I can’t believe it took me so long to find this novel, published in 1961; I am now 53 novels in to this undertaking and this is one of the best. As with all the best in this genre it is not the football itself that makes the book but the mirror it holds up to life, as with any great fiction; in this case the life of a working class, protestant community in Belfast in the 1930s and the experience of a young lad, Davie Minnis, growing up. Football is his ticket out of a narrow life of strict rules, and routines at a textiles warehouse.

The characters are well drawn, and the location and atmosphere are convincing – it is one of those books where you feel immersed in another world: the streets and homes. Minnis himself is interesting, a flawed individual, believable in his self-centredness – ordinary in many ways, so that you can both root for him and respect him, and yet still dislike him for certain decisions and how he treats people.

There are occasional flaws in the writing but a lot of it is beautifully crafted. The following smacked me in the face within a few pages of each other:

“There was a tingle in the air that pierced their hands and turned their laughter to smoke.” So simple and economical a way to express it.

“The streets looked as drab as they did on any other winter morning. He knew at what corners the wind from the snow-covered hills swirled and plucked and where it thrust as inexorably as a shaft of cold metal, and he clutched his hat and poised his body accordingly.”

  1. Match of Death by James Riordan

Vladimir Gretchko is a 15-year-old, junior player for Dinamo Kiev with a great footballing future ahead of him – and then Germany invade, and his future is ripped away from him. This is a superb story, told simply, but well, and being novella length (about 40,000 words) you have no excuse for not reading it. You will get more out of 2 or 3 hours spent with this than scores of wasted hours watching box sets of American series shown on Sky.

It is grim in places but then how do you tell the story of what did Germans did in Ukraine after invasion in 1941? As Jews are deported they are brought to the Dinamo Kiev Stadium: “It was all so orderly, like a school playground when the whistle blows. But where had so many Jews come from? It seemed as if the entire population of Kiev had turned out, claiming to be Jewish. By midday we had a bigger crowd been the first team usually enjoyed!” There are accounts of Nazi brutality that probably give this a 15 rating.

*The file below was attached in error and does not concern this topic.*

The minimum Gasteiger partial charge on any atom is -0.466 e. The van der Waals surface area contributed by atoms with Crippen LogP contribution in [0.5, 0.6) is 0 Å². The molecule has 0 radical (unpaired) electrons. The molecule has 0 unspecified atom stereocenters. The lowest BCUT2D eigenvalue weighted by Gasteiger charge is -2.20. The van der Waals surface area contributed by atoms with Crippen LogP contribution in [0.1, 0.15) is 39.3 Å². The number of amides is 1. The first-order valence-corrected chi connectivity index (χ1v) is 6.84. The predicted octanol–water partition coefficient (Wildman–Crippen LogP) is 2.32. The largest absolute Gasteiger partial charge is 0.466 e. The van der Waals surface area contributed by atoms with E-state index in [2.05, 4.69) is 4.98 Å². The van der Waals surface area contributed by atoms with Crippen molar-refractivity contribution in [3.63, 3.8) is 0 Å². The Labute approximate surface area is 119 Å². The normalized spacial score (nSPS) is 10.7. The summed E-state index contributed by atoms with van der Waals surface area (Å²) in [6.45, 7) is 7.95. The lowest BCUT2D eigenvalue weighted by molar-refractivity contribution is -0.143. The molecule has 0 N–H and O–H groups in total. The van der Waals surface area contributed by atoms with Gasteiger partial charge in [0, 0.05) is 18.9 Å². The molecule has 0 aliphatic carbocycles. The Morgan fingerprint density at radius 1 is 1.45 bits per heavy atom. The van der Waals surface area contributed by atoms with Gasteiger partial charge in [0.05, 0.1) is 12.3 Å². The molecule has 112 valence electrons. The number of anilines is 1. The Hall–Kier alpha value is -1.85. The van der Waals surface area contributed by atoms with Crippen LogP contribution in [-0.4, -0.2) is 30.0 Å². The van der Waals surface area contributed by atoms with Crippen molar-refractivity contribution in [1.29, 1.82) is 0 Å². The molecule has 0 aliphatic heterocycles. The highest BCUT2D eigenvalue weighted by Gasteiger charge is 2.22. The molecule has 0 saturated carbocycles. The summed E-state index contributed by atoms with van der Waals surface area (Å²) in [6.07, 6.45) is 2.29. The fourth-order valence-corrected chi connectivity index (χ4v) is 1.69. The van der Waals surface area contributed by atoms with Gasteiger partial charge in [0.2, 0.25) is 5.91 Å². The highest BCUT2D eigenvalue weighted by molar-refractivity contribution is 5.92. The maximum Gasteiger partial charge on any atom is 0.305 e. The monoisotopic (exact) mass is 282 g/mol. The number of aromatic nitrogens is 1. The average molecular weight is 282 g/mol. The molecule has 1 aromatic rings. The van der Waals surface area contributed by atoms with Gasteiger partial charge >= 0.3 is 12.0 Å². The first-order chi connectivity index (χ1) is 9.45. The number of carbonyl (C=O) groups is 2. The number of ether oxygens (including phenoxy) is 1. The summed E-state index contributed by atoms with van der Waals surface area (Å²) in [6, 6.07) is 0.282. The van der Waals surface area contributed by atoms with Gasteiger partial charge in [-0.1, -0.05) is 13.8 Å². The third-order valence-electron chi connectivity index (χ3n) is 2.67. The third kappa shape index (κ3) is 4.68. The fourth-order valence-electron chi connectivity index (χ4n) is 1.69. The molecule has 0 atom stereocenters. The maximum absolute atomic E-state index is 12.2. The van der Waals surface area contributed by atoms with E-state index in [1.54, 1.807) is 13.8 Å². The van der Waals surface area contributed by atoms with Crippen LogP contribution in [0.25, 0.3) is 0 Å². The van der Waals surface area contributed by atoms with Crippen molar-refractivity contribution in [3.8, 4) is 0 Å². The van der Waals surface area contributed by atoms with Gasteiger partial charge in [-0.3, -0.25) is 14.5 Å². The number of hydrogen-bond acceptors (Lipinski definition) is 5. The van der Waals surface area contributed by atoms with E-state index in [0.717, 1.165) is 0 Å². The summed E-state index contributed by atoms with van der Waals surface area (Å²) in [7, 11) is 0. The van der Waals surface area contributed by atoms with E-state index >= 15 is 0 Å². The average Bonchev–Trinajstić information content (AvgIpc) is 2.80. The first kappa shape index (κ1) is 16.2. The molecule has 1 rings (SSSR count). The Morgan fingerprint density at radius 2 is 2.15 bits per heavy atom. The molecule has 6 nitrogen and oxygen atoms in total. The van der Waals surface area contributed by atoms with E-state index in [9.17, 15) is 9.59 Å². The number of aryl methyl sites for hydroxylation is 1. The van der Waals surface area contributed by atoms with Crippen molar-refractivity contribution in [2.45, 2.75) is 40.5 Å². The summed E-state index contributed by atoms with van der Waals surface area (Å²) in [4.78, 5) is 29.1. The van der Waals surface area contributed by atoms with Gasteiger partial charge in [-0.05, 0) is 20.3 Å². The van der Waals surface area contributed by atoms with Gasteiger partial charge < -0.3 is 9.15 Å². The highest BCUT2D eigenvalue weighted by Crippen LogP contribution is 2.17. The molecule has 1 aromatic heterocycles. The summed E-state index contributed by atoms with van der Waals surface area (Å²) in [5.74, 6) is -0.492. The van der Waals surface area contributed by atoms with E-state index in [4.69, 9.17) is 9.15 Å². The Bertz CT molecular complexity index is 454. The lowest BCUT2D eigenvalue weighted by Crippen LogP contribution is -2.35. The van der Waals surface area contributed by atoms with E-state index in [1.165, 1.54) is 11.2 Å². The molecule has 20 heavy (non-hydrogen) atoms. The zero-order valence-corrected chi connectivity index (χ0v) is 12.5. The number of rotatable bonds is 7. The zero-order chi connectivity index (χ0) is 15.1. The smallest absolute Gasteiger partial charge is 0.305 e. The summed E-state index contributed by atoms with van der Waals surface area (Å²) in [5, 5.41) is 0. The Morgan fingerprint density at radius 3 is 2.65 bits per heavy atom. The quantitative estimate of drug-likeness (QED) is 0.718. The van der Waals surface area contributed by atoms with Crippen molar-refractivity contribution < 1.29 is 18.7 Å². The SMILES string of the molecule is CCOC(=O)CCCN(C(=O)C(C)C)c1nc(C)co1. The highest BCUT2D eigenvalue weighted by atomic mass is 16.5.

The “match of death” in the title is apparently a match that actually took place in August 1942 between a Kiev team and the Germans and, there is no spoiler in saying, the Kiev team were told they had a choice: “win – you die, lose – you live.” According to the story, this is on orders from Hitler himself – it not being possible for propaganda purposes for the Germans ever to be seen to lose.

Riordan clearly knows his stuff and the account has a very authentic feel, right down to things like details of the kinds of weapons available to partisans. It is economically written; there are no elaborate descriptions which some modern readers seem to shun, but still enough to set a mood in places: “It was one of those wild nights in early October when the wind was high, driving swirling grey-blue clouds across the heavens. The clouds would bare the bright moon for a fleeting second, like a searchlight flitting across the land, back and forth.”

The only fault in the book is perhaps the scenes involving Stalin and Hitler. The author was clearly looking for a way to provide the bigger picture, but, that zooming out from the real story, jars and breaks the flow. It is a difficult one – perhaps the same overview could have been provided with a lighter touch in another way.

  1. Association Football by Ernest Needham (Classic Reprint Series)

Ernest Needham, an ex-miner, was one of the first working class, professional players to captain England – quite an achievement in the days when the FA was even more dominated by the upper-classes than in the modern era. He was arguably Sheffield United’s greatest ever player captaining them as champions of the English First Division, and to two FA Cup wins. In this short book, written at his height in 1901, he reflects on the game as it was back then and offers advice to aspiring young players – much of which remains very relevant. He was, by today’s cliché, the “consummate professional” and we get a great insight into his character and the history of the game from this book. We lose sight of the game’s heritage to our detriment – Needham would have hated what has become of the modern Premier League and talk of a European Super League.

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Posted April 22, 2021 by Editor in category "Top Ten Football Books